Types of Rosacea: Papulopustular Rosacea - Gladskin

Types of Rosacea: Papulopustular Rosacea

Chances are when you think of rosacea, you think of a singular chronic skin condition that causes red skin, often on the face. However, there are actually four distinct types of rosacea.

Papulopustular rosacea is a type of rosacea that causes acne-like symptoms. The most distinct symptom is pus-filled bumps that often appear on the forehead and cheeks. More accurately, these bumps are called papules and pustules. They develop deep within the skin, which makes them extremely resilient and difficult to get rid of.

Because papulopustular rosacea looks so much like acne, it’s important to know the symptoms and proper treatment method of papulopustular rosacea, also called subtype 2 rosacea. Mixing up acne and papulopustular rosacea can actually lead to worsening symptoms! Acne treatment won’t work on papulopustular rosacea and can even make it worse.

So, let’s uncover what exactly papulopustular rosacea looks like, how it compares to acne, and how to treat it.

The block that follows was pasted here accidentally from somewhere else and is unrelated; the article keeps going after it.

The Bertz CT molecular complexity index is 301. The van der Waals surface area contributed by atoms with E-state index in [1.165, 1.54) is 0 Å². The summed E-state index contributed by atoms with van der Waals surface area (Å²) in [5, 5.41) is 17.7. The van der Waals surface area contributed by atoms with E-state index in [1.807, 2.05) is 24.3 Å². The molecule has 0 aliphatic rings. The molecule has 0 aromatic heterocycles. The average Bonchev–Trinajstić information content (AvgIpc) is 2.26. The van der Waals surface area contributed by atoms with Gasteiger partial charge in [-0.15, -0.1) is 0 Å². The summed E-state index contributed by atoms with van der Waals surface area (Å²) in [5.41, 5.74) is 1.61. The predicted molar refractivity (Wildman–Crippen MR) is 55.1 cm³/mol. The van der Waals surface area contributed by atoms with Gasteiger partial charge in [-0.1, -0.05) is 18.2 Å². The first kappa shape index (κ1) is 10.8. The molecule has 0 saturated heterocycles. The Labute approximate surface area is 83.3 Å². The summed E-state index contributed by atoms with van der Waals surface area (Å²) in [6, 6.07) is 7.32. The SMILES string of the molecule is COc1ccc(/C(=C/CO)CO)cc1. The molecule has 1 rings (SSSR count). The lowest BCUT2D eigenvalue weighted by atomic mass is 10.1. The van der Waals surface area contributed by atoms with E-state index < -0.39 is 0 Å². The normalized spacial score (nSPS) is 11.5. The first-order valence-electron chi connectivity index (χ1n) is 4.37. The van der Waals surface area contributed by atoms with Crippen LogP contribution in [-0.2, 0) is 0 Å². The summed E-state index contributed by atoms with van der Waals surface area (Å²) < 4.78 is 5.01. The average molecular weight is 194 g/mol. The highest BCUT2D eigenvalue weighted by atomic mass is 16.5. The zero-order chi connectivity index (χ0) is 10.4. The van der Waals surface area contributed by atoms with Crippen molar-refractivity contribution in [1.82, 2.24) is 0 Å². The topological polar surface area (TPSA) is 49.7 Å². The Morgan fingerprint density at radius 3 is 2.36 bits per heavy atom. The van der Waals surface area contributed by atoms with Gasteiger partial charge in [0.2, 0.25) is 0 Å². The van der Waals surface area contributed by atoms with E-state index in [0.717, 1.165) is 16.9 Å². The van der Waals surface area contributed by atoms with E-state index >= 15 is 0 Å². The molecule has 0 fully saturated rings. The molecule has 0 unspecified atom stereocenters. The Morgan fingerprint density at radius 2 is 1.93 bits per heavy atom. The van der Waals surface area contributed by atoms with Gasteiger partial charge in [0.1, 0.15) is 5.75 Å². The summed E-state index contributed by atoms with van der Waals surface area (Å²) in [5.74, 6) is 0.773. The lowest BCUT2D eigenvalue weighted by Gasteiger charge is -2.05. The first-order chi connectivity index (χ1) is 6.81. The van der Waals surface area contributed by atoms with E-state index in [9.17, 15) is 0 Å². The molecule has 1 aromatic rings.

What Are the Symptoms of Papulopustular Rosacea?

The symptoms of papulopustular rosacea are quite similar to what you’d think of as standard rosacea symptoms. Fun fact: when most people think of rosacea, they picture what’s called erythematotelangiectatic rosacea, or ETR.

Papulopustular rosacea can cause the same symptoms, like flushed skin, red bumps, a burning or stinging sensation, and visible blood vessels — but also includes the key pus-filled bumps. 

These symptoms typically appear on the forehead, cheeks, chin, and nose.


What Causes Papulopustular Rosacea?

The exact cause of rosacea is still unknown. However, we do know some factors that can contribute to rosacea, including: